Despite the common allegation that lean improvement methods, based on the Toyota production system, must lead to layoffs at hospitals or health systems, the reality is quite different at several leading hospitals where lean methods are actually saving or creating jobs.
Traditionally, without or before the adoption of lean, healthcare organizations relied on layoffs and service reductions to reduce costs and attempt to balance budgets. Lean provides an alternative, where a strengthened commitment to the workforce is repaid with continuous quality improvement, better patient care, and better financial performance for the organization. Employee engagement and satisfaction are often higher in a lean setting.
Here are four examples of U.S. hospitals that practice some variation of the “no layoffs due to lean” philosophy or policy:
ThedaCare, a health system in Wisconsin, has used lean thinking for almost 10 years, achieving better patient care and financial performance--without layoffs. For example, the percentage of patients who were "very satisfied" increased from 68 to 90 percent with their new Collaborative Care hospital model, developed through the lean process. Additionally, ThedaCare's operating margin increased from 2.5 percent in 2003 to 6 percent in 2009.
ThedaCare adheres to a practice of "no layoffs," according to the Milwaukee Journal-Sentinel. "Nobody would get very enthusiastic about improvement in that world [where employees lost their jobs after finding ways to improve efficiency]," ThedaCare CEO Dean Gruner said.
ThedaCare's case also illustrates that an organization must do more than make promises about not resorting to layoffs. Organizations must manage carefully to avoid overstaffing or financial shortfalls to make sure such a policy works. "To have this policy, you have to be disciplined in your hiring," Gruner said.
While Denver Health, which has a "no-layoffs philosophy," as well, would never rule out the need to eliminate jobs, in conjunction with lean transformation, the "handful of times" that a job was no longer needed, the employee was reassigned, CFO Peg Burnette told CFO Magazine.
Additionally, lean methods have led to increased financial stability for Denver Health. The system has saved $54 million over the last five years, according to the Denver Post. Without those savings, Denver Health would "absolutely have had to cut jobs," CEO Patricia Gabow said. They found that the financial benefits of lean, including reduced cost and higher revenue from utilization of increased capacity, offer an alternative to traditional cost cutting and layoffs.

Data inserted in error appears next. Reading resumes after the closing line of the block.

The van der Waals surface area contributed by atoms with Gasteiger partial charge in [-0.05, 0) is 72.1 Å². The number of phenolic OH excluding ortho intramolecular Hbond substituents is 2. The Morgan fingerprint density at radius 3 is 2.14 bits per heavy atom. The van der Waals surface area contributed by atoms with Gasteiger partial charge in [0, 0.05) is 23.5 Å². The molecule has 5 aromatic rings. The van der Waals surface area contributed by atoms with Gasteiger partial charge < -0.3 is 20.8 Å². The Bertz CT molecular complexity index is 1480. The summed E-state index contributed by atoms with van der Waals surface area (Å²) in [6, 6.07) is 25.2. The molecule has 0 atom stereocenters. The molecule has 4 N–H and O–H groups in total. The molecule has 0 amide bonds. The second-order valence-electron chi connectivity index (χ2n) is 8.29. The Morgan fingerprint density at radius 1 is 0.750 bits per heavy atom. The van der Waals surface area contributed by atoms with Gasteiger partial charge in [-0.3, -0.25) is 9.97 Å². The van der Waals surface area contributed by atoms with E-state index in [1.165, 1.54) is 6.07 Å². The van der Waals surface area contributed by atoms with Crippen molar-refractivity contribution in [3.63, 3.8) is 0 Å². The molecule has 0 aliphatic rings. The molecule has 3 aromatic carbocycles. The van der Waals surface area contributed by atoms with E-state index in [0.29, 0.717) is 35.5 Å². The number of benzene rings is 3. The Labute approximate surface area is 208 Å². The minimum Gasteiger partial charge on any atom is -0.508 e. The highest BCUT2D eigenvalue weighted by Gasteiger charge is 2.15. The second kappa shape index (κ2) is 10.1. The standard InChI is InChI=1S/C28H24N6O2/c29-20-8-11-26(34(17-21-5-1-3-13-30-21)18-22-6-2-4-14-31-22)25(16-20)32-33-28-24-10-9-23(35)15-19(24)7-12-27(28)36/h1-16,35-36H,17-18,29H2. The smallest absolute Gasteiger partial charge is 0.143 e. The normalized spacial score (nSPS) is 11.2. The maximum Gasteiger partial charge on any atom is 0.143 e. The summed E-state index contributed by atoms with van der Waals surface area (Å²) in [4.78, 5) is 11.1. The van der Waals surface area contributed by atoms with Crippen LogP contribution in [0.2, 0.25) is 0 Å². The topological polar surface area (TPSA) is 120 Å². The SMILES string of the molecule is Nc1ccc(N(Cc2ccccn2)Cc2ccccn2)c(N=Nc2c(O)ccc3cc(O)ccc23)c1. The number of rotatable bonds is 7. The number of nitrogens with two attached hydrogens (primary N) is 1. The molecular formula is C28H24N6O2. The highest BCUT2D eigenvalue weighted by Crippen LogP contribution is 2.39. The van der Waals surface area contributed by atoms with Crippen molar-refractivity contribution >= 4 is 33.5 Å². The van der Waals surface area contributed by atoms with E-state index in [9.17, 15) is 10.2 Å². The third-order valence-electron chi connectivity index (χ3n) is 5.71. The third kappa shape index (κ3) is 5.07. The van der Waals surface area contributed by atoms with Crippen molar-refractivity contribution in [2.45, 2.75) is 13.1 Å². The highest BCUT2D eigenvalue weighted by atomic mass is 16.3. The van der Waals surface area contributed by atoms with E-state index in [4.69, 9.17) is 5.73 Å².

Avera McKennan hospital is maintaining its "no layoffs due to lean" philosophy even in the era of health reform uncertainty and financial pressures, Fred Slunecka, Chief Operating Officer for the Avera Health system in South Dakota, said. Avera has exited some businesses, such as home health, but "everyone had the chance to stay with the organization," Slunecka said.
While Avera is committed to giving individuals a lifetime career, it cannot promise individuals a specific job, he noted. "Collectively, our careers are best protected by our full commitment to lean principles," he said. But everyone must be prepared to perform different jobs in the years ahead.
At Akron Children's Hospital in Ohio, a "no layoff policy" has been declared by leadership as a result of the hospital's lean initiatives, according to Dr. David Chand, a hospitalist and Lean Six Sigma project leader. In some cases, he said, rigorous data analysis during projects has even supported the hiring of additional personnel to achieve project goals.
As these four examples illustrate, lean does not focus primarily on headcount reduction. In a lean system, the primary goal is meeting patient needs, including high quality and prompt access to care, with the right staffing levels. With lean, staffing decisions are based on data, such as workloads and patient volumes. Lean financial improvements certainly do not come as the result of painful layoffs or benchmark-driven reductions in force.
Mark Graban is the Director of Communication & Technology for the Healthcare Value Leaders Network. He is also the author of the book "Lean Hospitals: Improving Quality, Patient Safety, and Employee Satisfaction" (Productivity Press, 2008).